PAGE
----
Research Note: Can Knowledge of Islam Explain Lack of Support for Terrorism? Evidence from Pakistan

Studies in Conflict and Terrorism, Forthcoming

25 Pages Posted: 5 Apr 2016  

C. Christine Fair

Georgetown University

Jacob Goldstein

Georgetown University

Ali Hamza

Georgetown University

Date Written: April 2, 2016

Abstract

In this research-note we employ the work of Wiktorowicz (2005) who suggests that knowledge of Islam may better enable persons to critically evaluate the claims of militant recruiters and ideologues and thus be more resistant to their appeals. This gives rise to an interesting research question: does knowledge of Islam reduce support for Islamist militancy? To evaluate this research question, we employ data derived from of nationally representative survey fielded among 16,279 Pakistanis in 2011. Using several survey items, we construct a “knowledge index” to measure respondents’ basic knowledge of Islam which is our principal independent variable. To operationalize support for militancy we use two survey items which query respondents’ about their support for two prominent Islamist militant groups based in and from Pakistan: the Afghan Taliban as well the sectarian group, Sipah-e-Sahaba-e-Pakistan (also known as Lashkar-e-Jhangvi and Ahle Sunnat Wal Jamaat). We use ordinary least squares regression to evaluate the impact of our independent variables upon support for these two groups, controlling for other relevant factors. We find that knowledge of Islam does predict less support for these two groups; however, other variables such as sectarian organization and ethnicity have greater predictive power.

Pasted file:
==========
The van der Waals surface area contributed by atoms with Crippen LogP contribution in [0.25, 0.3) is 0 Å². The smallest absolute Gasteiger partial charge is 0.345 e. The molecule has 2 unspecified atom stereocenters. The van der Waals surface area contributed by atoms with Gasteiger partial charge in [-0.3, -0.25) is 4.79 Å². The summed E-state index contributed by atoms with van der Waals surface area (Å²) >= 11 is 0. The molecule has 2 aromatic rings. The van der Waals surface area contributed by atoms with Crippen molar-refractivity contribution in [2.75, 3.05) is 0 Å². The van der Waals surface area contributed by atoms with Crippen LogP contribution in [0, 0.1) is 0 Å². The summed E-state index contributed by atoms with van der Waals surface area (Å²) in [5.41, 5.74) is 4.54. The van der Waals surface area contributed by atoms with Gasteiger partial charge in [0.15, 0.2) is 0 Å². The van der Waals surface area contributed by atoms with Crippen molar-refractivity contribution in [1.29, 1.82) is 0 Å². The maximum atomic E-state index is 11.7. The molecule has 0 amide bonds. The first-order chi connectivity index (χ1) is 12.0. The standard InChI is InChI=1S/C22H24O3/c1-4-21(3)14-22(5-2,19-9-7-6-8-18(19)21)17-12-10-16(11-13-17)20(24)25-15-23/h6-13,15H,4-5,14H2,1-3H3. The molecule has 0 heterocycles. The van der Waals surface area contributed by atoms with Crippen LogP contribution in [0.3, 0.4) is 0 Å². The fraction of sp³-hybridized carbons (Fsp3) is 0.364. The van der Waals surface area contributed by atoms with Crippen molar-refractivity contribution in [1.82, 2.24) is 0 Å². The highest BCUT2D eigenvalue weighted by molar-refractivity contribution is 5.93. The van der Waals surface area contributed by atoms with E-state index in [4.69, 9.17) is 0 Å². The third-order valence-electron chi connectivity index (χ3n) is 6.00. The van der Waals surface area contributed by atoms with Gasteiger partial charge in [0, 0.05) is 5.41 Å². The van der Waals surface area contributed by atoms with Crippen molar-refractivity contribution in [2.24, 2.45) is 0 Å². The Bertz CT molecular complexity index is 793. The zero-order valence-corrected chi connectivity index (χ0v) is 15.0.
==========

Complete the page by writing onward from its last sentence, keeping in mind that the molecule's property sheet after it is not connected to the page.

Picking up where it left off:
Keywords: Islamist militancy/terrorism, Pakistan, public opinion, Afghan Taliban, Lashkar-e-Jhangvi, Sipah-e-Sahaba-e-Pakistan, Ahle Sunnat Wal Jamaat

Suggested Citation

Fair, C. Christine and Goldstein, Jacob and Hamza, Ali, Research Note: Can Knowledge of Islam Explain Lack of Support for Terrorism? Evidence from Pakistan (April 2, 2016). Studies in Conflict and Terrorism, Forthcoming . Available at SSRN: https://ssrn.com/abstract=2758207

C. Christine Fair (Contact Author)

Georgetown University ( email )

Washington, DC 20057
United States

Jacob Goldstein

Georgetown University ( email )

Washington, DC 20057
United States

Ali Hamza

Georgetown University ( email )

Washington, DC 20057
United States

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